Healthcare Quarterly

Healthcare Quarterly 7(1) November 2003 : 107-108.doi:10.12927/hcq..17413

Quarterly Index


[No abstract available for this article.]

Public Perceptions About the Quality of Healthcare

This quarter, public perceptions of the quality of care among healthcare users has remained stable - despite reports in the media about inadequacies in services.

Overall, about 80% of healthcare users think the quality of services they received was excellent or good, while about 20% think it was fair or poor.

Access to Healthcare Services

There has a modest change this quarter in the perceptions of healthcare users about their access to services.

The proportion of healthcare users who reported access to services was "very easy" to obtain is down slightly from March 2003, and is now roughly the same as it was in 2002 but substantially higher than in 2001. There has been no change in the proportion reporting that access was "very difficult."

Unable to Access Health Services

Also this quarter, the proportion of healthcare users who report they or their families were unable to obtain some or all of the services they needed appears to be on an upward trend.

The figure of 17% of people reporting that they were unable to obtain health services is about the same as in 2002 and earlier in 2003, but remains significantly higher than in 2000.

Access to Hospital Services - SARS

An indication of the impact of SARS is provided by the hospital access data. Between January and March 2003 (just before SARS hit), about a third (36%) of those who said they could not get health services when needed said that these services were in the hospital. Looking at the first six months of the year, however, we have close to half (44%) who say the inaccessible health services were in the hospital. This suggests that during the SARS epidemic (April to June) more than half of those unable to access health services needed hospital services. In the next Index we will provide a more detailed analysis of the data related to SARS.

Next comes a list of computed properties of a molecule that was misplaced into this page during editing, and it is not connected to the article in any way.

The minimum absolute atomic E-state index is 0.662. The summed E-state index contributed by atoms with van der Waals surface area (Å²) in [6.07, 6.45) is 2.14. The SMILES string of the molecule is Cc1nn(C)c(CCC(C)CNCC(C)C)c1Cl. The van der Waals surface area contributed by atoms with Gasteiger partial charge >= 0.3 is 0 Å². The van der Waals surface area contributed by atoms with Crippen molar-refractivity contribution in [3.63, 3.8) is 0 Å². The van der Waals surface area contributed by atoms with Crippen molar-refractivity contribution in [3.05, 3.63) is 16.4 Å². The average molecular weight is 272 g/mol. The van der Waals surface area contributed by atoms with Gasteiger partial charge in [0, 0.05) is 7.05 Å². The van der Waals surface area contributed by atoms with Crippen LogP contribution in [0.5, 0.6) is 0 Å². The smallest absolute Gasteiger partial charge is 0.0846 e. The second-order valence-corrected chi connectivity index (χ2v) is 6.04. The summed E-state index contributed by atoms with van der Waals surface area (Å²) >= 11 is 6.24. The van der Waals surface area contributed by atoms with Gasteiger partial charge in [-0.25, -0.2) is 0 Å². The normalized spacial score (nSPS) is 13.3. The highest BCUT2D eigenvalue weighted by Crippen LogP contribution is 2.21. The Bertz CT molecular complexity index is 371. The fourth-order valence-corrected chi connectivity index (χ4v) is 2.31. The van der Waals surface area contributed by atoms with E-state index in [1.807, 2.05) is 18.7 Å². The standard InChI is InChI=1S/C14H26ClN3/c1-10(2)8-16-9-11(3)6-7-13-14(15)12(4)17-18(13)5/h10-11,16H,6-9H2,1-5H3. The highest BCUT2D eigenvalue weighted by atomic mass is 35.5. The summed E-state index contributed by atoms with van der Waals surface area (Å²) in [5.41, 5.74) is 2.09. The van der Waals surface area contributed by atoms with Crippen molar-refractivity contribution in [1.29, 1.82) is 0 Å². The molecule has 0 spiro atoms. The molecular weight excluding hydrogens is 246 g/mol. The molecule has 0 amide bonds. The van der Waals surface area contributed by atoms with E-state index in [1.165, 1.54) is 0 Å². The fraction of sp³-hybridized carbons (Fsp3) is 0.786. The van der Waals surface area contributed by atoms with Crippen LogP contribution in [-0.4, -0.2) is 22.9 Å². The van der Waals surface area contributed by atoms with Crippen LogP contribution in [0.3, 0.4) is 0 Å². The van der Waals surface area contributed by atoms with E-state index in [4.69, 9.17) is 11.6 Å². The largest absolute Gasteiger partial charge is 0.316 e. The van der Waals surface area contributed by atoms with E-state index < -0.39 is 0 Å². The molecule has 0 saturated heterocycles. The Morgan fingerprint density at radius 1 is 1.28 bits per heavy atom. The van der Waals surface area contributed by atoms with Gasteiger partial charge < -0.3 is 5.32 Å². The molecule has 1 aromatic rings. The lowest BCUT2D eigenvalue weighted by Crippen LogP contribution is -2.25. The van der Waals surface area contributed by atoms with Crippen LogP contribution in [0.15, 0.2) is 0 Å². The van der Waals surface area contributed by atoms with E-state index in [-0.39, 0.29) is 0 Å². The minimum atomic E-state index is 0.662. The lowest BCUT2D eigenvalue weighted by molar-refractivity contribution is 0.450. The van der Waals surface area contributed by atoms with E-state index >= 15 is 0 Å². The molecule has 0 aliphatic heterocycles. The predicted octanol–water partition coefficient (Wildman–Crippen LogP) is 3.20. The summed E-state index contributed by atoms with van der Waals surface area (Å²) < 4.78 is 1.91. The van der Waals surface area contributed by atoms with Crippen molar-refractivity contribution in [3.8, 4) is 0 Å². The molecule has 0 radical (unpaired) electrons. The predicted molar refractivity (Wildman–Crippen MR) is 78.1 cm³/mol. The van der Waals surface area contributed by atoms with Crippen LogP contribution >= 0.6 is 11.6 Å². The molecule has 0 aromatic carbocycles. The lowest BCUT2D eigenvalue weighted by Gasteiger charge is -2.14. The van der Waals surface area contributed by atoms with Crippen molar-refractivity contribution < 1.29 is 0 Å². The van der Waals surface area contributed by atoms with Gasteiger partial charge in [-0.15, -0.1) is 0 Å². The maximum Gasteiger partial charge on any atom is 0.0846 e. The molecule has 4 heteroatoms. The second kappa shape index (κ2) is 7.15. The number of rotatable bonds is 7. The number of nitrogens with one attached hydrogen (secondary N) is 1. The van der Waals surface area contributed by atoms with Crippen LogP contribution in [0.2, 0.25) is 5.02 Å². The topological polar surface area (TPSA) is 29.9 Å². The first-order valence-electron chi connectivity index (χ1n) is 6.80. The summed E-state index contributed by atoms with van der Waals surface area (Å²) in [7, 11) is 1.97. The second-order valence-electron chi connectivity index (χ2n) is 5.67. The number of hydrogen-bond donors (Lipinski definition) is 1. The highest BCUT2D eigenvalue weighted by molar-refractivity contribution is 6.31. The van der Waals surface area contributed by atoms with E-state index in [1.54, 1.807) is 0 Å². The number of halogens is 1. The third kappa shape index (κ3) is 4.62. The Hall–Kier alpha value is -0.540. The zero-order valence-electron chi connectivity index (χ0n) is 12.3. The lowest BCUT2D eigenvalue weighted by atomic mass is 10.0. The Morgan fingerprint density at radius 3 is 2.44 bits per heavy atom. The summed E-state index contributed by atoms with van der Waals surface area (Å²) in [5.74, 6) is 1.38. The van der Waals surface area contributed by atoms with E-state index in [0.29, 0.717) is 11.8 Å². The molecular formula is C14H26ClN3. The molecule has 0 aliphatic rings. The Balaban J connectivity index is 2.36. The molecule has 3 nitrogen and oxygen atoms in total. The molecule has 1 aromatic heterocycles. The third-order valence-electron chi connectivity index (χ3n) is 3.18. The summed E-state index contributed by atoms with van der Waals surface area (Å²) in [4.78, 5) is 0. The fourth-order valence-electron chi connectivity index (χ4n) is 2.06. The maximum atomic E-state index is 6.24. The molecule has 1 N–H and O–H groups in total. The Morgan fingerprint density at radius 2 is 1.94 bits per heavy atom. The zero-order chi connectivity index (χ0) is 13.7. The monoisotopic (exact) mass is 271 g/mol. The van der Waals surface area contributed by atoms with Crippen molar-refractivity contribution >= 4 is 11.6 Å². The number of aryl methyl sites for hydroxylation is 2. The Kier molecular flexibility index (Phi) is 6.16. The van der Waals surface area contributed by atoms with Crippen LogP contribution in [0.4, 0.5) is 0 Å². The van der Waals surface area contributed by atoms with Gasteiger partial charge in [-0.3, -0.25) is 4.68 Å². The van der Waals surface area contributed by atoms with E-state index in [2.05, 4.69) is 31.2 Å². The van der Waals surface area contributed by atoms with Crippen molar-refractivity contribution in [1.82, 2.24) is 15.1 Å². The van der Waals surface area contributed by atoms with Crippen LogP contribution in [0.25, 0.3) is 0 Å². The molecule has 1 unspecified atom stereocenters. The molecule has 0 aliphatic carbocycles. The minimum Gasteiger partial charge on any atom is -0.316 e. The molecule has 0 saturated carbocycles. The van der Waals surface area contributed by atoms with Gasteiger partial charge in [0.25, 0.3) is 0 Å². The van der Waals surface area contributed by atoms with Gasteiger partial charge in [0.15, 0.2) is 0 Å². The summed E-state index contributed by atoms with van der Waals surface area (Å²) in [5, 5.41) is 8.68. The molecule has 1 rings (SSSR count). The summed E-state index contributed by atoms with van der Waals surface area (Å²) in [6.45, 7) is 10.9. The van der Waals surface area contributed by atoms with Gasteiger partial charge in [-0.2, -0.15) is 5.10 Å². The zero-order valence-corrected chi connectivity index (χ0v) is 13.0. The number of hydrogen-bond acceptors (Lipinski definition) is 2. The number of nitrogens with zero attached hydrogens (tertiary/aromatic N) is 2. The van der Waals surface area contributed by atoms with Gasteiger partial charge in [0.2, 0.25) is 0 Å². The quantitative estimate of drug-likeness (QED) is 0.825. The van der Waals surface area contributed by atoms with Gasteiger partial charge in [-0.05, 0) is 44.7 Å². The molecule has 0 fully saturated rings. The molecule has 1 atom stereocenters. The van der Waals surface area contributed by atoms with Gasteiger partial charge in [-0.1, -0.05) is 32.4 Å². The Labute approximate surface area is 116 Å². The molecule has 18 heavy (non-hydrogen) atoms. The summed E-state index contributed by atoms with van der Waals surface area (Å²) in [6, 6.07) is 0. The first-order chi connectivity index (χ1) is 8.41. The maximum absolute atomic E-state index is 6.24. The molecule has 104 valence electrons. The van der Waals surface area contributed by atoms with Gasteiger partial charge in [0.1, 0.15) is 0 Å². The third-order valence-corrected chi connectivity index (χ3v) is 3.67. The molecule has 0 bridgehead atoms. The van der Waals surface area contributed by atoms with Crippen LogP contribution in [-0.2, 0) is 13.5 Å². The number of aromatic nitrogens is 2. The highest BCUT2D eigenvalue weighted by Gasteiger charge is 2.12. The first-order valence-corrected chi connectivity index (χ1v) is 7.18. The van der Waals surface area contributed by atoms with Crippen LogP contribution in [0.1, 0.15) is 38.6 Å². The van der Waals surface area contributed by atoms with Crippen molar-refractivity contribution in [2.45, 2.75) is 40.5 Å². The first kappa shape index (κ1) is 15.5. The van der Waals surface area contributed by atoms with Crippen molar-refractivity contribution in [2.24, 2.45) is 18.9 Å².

On the positive side, the national data suggest no overall increase in inaccessibility, despite SARS. The regional data, especially from Ontario, will be examined in the next Index.

Birth Weight

Birth weight is often cited as an indicator of future and chronic health conditions in adult life. The latest Monitor data indicates significant differences in birth weight in infants born to mothers in varying circumstances.

Nationally, 12% of women report giving birth at some time in their life to an infant weighing more than nine pounds. Community size appears to be one factor. Women in rural and smaller urban settings are significantly more like to report giving birth to a heavier infant than are women in communities with populations of 100,000 or more.

Women who report they have never smoked are more likely to give birth to a high weight baby than women who have quit (the sub-sample of women smokers reporting an overweight baby is too small to be useful). Other considerations are the weight of the mother and whether she has one or more of the several chronic conditions including: diabetes, high-blood pressure, heart disease or cancer.

It appears that women who are overweight or who have one or more of the specified chronic conditions are more likely to give birth to highweight babies.

Other variables, which might be expected to be relevant, do not appear to be associated with significant differences in birth rate. For example, mothers reporting high levels of physical activity do not appear to be significantly less likely to report high weight babies than women with the lowest level of physical activity.


Data supplied by The Berger Population Health Monitor. Data from surveys prior to 2002 were administered to ±2,500 respondents 15 years of age and older in the 10 provinces. Data from 2003 are based upon six monthly surveys from January to June, February and March of 750 respondents each in the 10 provinces plus the three Territories 15 years of age and older for a total of approximately 5,412.

Topics in The Berger Population Health Monitor are selected in consultation with subscribers and the Hay Health Care Consulting Group. The Berger Population Health Monitor surveys are conducted jointly with the Physical Activity Monitor of the Canadian Fitness and Lifestyle Research Institute of Ottawa. The monthly surveys are administered by the Institute for Social Research, York University. For more information contact, Earl Berger, 416-815-6405 or e-mail:


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